Whenever you download a file—whether you open a spreadsheet attached to an email message, grab a cool little screensaver or mouse cursor from the web, or download music or video files from someone else’s computer—you could be putting your computer at risk.
You can take some basic steps to protect your PC and your company’s network:
- Set up your computer with security protection. When you upgrade to Windows 7 from Windows XP, you automatically get a lot of security protection built right into the system.
- Increase your awareness of attack methods so that you can be on the lookout for them.
- Use tools to remove unwanted software that has been downloaded to your computer (despite your best efforts to prevent it).
1. Get ready: Strengthen your computer’s defenses
Start by checking with your system administrator to find out about your company’s security tools and policies. Read the articles Understanding security and safer computing and How to boost your malware defense and protect your PC to get an overview of the kinds of threats that exist and what you can do to defend against them. Because new threats are identified every day, remember to keep your security components—including those on the following list—up to date.
- Firewalls. These include hardware or software that checks information coming from the Internet and either turns it away or lets it pass. Firewalls are built into Windows XP Service Pack 2 and all later versions of the Windows operating system.
- Antivirus protection. Viruses, worms, and Trojan horses are programs that use the Internet to infect vulnerable computers. Microsoft Security Essentials offers free, real-time protection for your PC against malicious software. Or choose an antivirus program from a list of Microsoft partners who provide anti-malware software.
- Spyware protection. Spyware can display ads and pop-ups, collect information, and change your computer settings or default home page without you knowing about it. Use Windows Defender, which is available as a free download for Windows XP Service Pack 2 and is built into later versions of Windows. Or install your own antispyware program.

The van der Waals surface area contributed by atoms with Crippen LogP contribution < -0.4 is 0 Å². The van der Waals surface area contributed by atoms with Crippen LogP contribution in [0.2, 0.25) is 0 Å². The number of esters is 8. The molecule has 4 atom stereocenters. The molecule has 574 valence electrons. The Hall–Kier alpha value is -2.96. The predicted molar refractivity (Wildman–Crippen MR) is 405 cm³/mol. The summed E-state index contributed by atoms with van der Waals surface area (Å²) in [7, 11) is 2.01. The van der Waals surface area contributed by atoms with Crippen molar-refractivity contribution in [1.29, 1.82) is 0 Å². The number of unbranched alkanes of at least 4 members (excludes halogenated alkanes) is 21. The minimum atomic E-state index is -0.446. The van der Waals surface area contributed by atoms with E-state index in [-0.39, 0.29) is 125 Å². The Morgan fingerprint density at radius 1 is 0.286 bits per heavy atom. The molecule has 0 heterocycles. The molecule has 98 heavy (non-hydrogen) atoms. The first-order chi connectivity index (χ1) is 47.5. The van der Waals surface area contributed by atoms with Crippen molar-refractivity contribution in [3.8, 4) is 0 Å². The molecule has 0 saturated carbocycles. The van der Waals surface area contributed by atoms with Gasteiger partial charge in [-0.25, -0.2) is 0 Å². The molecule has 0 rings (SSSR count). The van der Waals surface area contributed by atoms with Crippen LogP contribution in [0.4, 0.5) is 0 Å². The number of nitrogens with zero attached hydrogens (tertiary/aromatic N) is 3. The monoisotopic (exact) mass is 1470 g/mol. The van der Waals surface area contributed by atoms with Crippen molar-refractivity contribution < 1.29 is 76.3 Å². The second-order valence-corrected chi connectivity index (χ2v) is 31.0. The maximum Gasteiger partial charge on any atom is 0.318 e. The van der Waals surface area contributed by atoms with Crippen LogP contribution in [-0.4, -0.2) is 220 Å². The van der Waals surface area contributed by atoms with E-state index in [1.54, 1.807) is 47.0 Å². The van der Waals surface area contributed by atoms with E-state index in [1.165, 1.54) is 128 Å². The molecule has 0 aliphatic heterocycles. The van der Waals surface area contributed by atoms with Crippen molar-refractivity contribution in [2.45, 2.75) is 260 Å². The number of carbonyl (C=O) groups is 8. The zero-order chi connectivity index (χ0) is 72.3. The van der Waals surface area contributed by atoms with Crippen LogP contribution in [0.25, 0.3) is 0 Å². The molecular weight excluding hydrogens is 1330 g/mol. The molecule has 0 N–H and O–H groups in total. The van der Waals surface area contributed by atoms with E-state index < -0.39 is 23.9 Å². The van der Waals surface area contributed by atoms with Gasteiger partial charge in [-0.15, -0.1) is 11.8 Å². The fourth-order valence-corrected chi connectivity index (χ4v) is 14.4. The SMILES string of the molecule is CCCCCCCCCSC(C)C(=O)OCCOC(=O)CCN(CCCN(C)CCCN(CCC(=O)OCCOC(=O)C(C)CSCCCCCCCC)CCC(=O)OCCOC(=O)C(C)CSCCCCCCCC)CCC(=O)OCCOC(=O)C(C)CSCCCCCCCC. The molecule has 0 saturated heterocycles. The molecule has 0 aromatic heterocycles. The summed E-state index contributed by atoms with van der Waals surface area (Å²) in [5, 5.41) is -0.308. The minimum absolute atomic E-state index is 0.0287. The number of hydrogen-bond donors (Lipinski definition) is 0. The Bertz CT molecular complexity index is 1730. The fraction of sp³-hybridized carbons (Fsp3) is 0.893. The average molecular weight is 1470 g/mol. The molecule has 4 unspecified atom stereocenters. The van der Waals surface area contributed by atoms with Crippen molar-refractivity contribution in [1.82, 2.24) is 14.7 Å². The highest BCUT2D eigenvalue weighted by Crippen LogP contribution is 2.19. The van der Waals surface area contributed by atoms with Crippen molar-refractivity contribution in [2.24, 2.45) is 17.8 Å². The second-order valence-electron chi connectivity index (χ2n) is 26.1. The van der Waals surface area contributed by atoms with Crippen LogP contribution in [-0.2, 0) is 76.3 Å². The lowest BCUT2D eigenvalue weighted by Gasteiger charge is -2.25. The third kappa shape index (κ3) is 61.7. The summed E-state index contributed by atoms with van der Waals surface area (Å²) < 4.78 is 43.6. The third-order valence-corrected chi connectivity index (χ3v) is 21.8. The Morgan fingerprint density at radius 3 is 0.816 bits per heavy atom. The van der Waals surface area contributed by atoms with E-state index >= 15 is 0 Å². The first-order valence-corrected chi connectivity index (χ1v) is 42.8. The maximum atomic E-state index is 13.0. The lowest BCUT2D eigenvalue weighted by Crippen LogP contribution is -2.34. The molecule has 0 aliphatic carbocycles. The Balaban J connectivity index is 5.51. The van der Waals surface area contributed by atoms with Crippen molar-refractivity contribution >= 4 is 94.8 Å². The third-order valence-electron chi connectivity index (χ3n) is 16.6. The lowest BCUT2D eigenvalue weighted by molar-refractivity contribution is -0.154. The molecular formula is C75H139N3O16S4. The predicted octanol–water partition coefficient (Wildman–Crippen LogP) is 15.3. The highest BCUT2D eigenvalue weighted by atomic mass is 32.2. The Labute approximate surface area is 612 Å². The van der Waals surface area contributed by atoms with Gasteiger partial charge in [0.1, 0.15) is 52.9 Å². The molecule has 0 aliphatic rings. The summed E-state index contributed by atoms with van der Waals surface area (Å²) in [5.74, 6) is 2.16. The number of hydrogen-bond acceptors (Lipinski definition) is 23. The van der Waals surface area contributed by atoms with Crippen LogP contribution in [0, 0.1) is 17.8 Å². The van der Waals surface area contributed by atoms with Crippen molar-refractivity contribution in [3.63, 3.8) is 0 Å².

- Software updates. Regular updates to Windows help protect your computer against new viruses and other security threats. Be sure you’re using the latest version of your web browser, and turn on the browser’s security features.
- Email spam filters. Microsoft Outlook includes a junk email filter, as do many other email programs, along with additional features that can help block unwanted messages, disable links, and warn you about threatening content.
2. Download with caution: Think first. Click later.
With your computer’s defenses strengthened, the rest is up to you. Here’s what you can do to protect your computer.
- Beware of fraudulent email messages. Don’t click links or open attachments unless you’re sure of the source. In pop-up messages or warnings, click the (close box) instead of OK or Agree to get rid of the box.
- Only download from reputable sites. Be cautious about downloading from unknown sources and from sites containing objectionable material or too-good-to be-true offers. Microsoft Download Center, for example, is the best, safest source for Microsoft products. Bookmark it in your browser’s favorites, and check it out to find the most popular downloads, free trials, and newest software available from us.
- Install and use file-sharing programs cautiously. When you use file-sharing programs to trade music, video, or other files on the web, you make some of your files—or even your entire hard disk drive—available to others using similar software.
- Save files for safer downloads. . If you’ve decided to download a file from the Internet, save the file first to your hard drive. Then, when you attempt to open the file, your antivirus software can check the file and delete it if it detects potentially damaging code. To do this, in the File Download dialog box, click the Save button instead of the Run or Open button.
3. Remove malicious software
Sometimes, despite your best efforts, you may download a program you don’t want. If this happens to you, here are some ways to get rid of it:
- Run antispyware tools. Windows Defender, which is built into Windows Vista and Windows 7, reduces the likelihood of downloading spyware in the first place. If you are using another antispyware program, make sure it is up to date and then scan your system, following the instructions for removing suspicious software.
- Run the malicious software removal tool. Users of earlier versions of Windows who suspect that malware is causing their computers to slow down or fail can use the Malicious Software Removal Tool to remove the malware.
- Disable add-ons. Web browser add-ons can display things like toolbars and stock tickers but can also install spyware or other malicious software. In Internet Explorer, you can disable add-ons from the Tools menu. Click Manage Add-ons, select the one you want to disable, and then click Disable.
Due to the changing nature of potential attacks, preventing malicious software from damaging your computer takes continuous vigilance. However, by installing and updating protection tools and by using caution when you work, you can help minimize the risk.
Source: Microsoft at Work